"Well, first of all, I have to respond to the Cinderella and Snow White charges.  They weren't the only ones who didn't grow up.  Look at Peter Pan, for heavens sakes.  And as for Prince Charming -- He didn't have enough good sense to ask Cinderella her name, or her phone number, and when she left her glass slipper, he was too lazy to get out and look for her, but sent his palace guards, or something.  He just sat back and waited.  So don't blame the women in fairy tales.  I, for one, think Rapunzel in the Tower was an All Right Kind Of Gal, because she Let Down Her Hair for her Prince.  Smart Cookie, wasn't she?" 
            We dipped into our handbags in search of funds to pay the Bill. 
            "Oh, yeah, back to what we wanted to be when we were kids," I remembered.  "I always wanted to be Wonder Woman.  Boy, did she ever look good.  I loved her snazzy blue tights with stars on them and her boots and her red halter and crown.  I loved her magic bracelets that deflected bullets and her invisible airplane, which she could fly anywhere and look down and see other folks and not be seen.  But most of all, I loved her Magic Lasso, which, when she threw it over a man, would compel him to Tell the Truth. "
            There was a silence while we all considered that possibility, then we burst into laughter.
            As if!

All My Books: Sabbath's Gift and Sabbath's House

When I wrote Sabbath's Gift, it was initially published as Sabbath's Room. This publisher and I parted company when they told me they were not going to accept any more of my novels, because "You haven't earned enough to justify the expense." Sigh. Such is the world of publishing, fickle hearts as they are.
So, I found another publisher, who took the book and reissued it as Sabbath's Gift complete with new cover.
Following that, I wrote and had published, Sabbath's House.
Flash forward: This second publisher turned out to be an embezzler, (no kind way to word what she had done to 15 of her authors) so I got my rights back and went to independent publishing.
New covers. New formatting. But the same character, the magical black cat, Sabbath.
I actually had a black cat, already named Sabbath, when I picked her up at the veterinarians. Truth be told, I did not like cats, but we had a mouse/rat gnawing on the inside of one of my kitchen cabinets, and after trying all kinds of poisons, he persisted. One of my children suggested, "Let's get a cat, Mom. Rats won't come near anyplace with a cat." I was desperate enough to call the vet and they did, indeed, have a cat for adoption.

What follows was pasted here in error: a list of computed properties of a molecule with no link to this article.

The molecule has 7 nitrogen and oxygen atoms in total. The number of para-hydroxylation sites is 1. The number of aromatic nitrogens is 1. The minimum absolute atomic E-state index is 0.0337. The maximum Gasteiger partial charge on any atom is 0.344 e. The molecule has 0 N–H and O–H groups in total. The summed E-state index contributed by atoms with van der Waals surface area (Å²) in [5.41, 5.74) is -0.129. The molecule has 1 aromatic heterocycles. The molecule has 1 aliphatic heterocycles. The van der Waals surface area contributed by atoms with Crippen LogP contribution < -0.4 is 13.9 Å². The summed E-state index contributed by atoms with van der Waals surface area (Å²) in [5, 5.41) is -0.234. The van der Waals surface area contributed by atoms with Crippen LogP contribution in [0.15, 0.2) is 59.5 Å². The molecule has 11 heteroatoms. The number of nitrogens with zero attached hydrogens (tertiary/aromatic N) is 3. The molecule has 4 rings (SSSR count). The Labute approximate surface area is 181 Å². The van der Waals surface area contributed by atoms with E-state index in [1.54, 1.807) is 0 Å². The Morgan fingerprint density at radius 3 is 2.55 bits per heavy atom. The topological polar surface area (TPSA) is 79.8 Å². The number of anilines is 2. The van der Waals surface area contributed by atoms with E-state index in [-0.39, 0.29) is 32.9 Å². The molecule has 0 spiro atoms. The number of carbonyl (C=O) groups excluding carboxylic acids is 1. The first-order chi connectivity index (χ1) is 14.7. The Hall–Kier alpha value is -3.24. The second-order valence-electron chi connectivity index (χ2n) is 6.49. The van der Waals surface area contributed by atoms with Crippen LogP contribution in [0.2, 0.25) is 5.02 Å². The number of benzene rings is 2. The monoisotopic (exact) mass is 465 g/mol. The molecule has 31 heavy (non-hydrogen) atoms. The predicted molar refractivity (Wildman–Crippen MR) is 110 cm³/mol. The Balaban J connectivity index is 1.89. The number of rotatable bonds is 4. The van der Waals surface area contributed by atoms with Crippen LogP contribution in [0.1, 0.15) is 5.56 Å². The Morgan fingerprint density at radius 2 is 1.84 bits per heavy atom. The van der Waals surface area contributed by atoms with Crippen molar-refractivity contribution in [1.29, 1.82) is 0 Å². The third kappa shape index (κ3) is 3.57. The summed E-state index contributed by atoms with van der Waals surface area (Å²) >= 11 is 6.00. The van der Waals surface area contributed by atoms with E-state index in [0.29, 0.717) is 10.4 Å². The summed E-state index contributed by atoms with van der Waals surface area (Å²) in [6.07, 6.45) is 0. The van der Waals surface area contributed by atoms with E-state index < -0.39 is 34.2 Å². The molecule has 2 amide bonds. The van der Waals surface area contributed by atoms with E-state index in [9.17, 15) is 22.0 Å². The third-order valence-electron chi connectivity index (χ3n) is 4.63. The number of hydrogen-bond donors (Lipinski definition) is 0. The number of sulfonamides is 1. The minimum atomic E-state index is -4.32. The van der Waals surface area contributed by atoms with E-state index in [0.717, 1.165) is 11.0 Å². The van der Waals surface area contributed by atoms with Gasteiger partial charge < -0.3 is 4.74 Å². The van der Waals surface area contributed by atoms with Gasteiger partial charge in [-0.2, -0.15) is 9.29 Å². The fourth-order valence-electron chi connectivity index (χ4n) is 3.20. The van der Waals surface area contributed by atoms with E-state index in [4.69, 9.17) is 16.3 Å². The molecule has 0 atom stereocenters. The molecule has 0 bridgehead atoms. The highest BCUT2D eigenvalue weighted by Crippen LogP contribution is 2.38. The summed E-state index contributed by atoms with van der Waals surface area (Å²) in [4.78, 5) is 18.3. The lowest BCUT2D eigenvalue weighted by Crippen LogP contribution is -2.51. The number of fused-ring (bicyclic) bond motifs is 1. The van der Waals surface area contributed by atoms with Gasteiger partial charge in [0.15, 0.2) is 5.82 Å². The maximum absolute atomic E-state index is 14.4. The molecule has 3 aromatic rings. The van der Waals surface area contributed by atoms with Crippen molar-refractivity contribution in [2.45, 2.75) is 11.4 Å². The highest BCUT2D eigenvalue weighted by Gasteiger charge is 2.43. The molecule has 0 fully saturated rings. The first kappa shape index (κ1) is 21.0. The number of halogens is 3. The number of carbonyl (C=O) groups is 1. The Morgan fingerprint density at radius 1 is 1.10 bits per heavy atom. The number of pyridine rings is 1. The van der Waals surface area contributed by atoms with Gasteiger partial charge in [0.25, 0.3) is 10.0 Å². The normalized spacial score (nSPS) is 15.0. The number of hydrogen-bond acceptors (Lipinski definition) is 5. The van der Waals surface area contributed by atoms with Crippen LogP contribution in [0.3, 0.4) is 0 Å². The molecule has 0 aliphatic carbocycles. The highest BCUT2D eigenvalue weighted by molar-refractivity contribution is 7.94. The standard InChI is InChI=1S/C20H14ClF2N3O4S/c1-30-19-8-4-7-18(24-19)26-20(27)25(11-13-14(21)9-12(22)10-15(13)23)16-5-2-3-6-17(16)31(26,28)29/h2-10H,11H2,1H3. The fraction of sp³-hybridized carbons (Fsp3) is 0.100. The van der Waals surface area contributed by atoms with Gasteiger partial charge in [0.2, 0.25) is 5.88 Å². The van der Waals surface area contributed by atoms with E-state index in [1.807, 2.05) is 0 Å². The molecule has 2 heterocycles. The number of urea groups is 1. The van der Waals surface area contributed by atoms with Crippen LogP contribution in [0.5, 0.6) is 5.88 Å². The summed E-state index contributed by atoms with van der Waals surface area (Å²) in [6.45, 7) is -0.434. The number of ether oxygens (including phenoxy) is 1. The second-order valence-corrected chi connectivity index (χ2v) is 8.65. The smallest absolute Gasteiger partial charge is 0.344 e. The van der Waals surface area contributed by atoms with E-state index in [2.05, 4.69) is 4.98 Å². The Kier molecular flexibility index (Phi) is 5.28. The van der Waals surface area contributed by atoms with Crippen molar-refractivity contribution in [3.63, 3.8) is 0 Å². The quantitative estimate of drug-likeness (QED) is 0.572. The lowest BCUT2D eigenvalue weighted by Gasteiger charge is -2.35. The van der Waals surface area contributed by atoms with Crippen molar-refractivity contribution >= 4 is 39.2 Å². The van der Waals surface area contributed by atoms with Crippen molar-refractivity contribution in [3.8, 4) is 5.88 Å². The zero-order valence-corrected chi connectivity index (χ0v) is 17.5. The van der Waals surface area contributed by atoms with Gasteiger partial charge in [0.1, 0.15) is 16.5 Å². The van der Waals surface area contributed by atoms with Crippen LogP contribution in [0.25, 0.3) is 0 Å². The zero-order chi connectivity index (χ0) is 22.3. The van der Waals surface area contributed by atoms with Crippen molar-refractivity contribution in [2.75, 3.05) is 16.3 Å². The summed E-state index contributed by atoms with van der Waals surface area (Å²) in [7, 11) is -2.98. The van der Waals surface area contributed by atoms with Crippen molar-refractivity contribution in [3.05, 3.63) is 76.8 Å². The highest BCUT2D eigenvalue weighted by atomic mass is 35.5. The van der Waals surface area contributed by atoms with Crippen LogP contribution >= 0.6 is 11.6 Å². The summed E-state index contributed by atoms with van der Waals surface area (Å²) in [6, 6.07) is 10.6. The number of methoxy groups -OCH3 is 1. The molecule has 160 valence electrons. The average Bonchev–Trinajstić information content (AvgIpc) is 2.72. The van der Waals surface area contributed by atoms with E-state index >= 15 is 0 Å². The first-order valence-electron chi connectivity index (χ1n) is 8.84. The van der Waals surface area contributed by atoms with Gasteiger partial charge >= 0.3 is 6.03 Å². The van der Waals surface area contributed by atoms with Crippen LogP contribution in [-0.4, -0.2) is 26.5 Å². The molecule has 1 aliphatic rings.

I couldn't get there fast enough. I was plotting all the while to get rid of the cat as soon as he/she got rid of the rat. No heart, there.
Until the vet's assistant entered the room, with a small black cat clinging to her sweater. The cat looked at me and I melted. "Oh, what a sweet little kitten. What's her name?" I knew someone had left her with the vet because cat's weren't allowed in the apartment complex he/she was moving into.
"Sabbath," the assistant replied.

"Tabitha?" I questioned.
"No, Sabbath." she corrected me.
Meanwhile, Sabbath continued to melt me with her green-gold eyes.
"Did she belong to a witch?" I laughed. "Because she's sure bewitching me."
The details were taken care of, and I left the vet's office with a black cat clinging to me. First stop, pet store for a litter box, a carrier, and cat food.
Mission accomplished, I arrived at home and deposited Sabbath into the kitchen, telling her to "go to work, now".....but my son proudly announced, "The rat died, Mom. One of my poisons killed him."
Well, I had a cat, now. A cat who loved me, and I loved her.
And therein lay the plot for my Sabbath Trilogy.
P.S. Sabbath died in 2000, and I mourned her loss for about a year before getting another cat from the city shelter. I chose another black, short haired cat, whom I named Cleopatra, thinking she would be regal and graceful, as a queen should be. Forget that. Her nickname, Cleo, or Crazy Cat, suits her just fine, for regal, she is not, and although she's no Sabbath reincarnation, I love her for who she is.
Sabbath's ashes are in a beautiful pine box on my bookcase.

Sabbath’s Gift     $8.99
Book One of the Sabbath Trilogy

When New York writer, Joanna Elliott, flees her abusive husband to the Texas Hill Country, she and her six-year old son, Jason, unwittingly become a killer's prey. Despite Realtor Tommy Joe Greenleaf's warning that Wanda and Ralph Spencer had mysteriously disappeared from the remote farmhouse ten years earlier, Joanna moves in, and makes the sunroom into her office. Joanna adopts a cat from the local veterinarian, Jim Kelly, who tells her that Sabbath "had belonged to a witch." Immediately, unexplained events unfold: Joanna is locked overnight inside the storage shed, footprints appear under the sun room windows, and Jason's dog, Mournful, is found poisoned. 
Sheriff Judson Pollard investigates.  He is puzzled by Wilma Foulkes’ indifference to her sister’s fate, the activities of an itinerate evangelist, Brother Adam, and Joanna’s former husband has arrived in town.

Book Two of the Sabbath Trilogy
 Sabbath’s House     $8.99